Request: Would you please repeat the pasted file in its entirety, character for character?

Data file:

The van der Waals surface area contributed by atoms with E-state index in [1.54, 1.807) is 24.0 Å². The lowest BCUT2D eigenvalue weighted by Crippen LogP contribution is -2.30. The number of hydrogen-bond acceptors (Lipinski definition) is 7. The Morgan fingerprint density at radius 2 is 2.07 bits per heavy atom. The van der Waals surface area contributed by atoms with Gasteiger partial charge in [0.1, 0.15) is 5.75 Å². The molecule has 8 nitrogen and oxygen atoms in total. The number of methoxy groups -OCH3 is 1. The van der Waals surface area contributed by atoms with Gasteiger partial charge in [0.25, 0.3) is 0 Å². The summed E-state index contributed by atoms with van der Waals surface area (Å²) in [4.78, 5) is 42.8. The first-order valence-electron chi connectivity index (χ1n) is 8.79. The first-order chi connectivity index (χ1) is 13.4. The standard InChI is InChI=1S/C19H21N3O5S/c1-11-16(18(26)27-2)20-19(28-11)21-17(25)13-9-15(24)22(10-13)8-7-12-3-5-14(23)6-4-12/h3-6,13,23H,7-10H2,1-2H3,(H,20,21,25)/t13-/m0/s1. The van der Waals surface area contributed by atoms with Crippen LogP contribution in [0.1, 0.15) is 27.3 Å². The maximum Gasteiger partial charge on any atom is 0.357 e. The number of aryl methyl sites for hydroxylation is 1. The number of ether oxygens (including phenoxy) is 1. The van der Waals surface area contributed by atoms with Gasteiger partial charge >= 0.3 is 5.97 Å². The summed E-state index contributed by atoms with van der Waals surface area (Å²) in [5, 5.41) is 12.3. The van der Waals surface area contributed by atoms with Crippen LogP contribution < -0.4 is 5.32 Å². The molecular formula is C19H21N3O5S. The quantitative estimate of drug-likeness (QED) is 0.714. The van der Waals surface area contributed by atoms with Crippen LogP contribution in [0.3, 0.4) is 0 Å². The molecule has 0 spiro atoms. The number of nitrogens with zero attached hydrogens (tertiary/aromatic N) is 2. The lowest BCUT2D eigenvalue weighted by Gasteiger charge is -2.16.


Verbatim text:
The van der Waals surface area contributed by atoms with E-state index in [1.54, 1.807) is 24.0 Å². The lowest BCUT2D eigenvalue weighted by Crippen LogP contribution is -2.30. The number of hydrogen-bond acceptors (Lipinski definition) is 7. The Morgan fingerprint density at radius 2 is 2.07 bits per heavy atom. The van der Waals surface area contributed by atoms with Gasteiger partial charge in [0.1, 0.15) is 5.75 Å². The molecule has 8 nitrogen and oxygen atoms in total. The number of methoxy groups -OCH3 is 1. The van der Waals surface area contributed by atoms with Gasteiger partial charge in [0.25, 0.3) is 0 Å². The summed E-state index contributed by atoms with van der Waals surface area (Å²) in [4.78, 5) is 42.8. The first-order valence-electron chi connectivity index (χ1n) is 8.79. The first-order chi connectivity index (χ1) is 13.4. The standard InChI is InChI=1S/C19H21N3O5S/c1-11-16(18(26)27-2)20-19(28-11)21-17(25)13-9-15(24)22(10-13)8-7-12-3-5-14(23)6-4-12/h3-6,13,23H,7-10H2,1-2H3,(H,20,21,25)/t13-/m0/s1. The van der Waals surface area contributed by atoms with Crippen LogP contribution in [0.1, 0.15) is 27.3 Å². The maximum Gasteiger partial charge on any atom is 0.357 e. The number of aryl methyl sites for hydroxylation is 1. The number of ether oxygens (including phenoxy) is 1. The van der Waals surface area contributed by atoms with Gasteiger partial charge >= 0.3 is 5.97 Å². The summed E-state index contributed by atoms with van der Waals surface area (Å²) in [5, 5.41) is 12.3. The van der Waals surface area contributed by atoms with Crippen LogP contribution < -0.4 is 5.32 Å². The molecular formula is C19H21N3O5S. The quantitative estimate of drug-likeness (QED) is 0.714. The van der Waals surface area contributed by atoms with Crippen LogP contribution in [0.3, 0.4) is 0 Å². The molecule has 0 spiro atoms. The number of nitrogens with zero attached hydrogens (tertiary/aromatic N) is 2. The lowest BCUT2D eigenvalue weighted by Gasteiger charge is -2.16.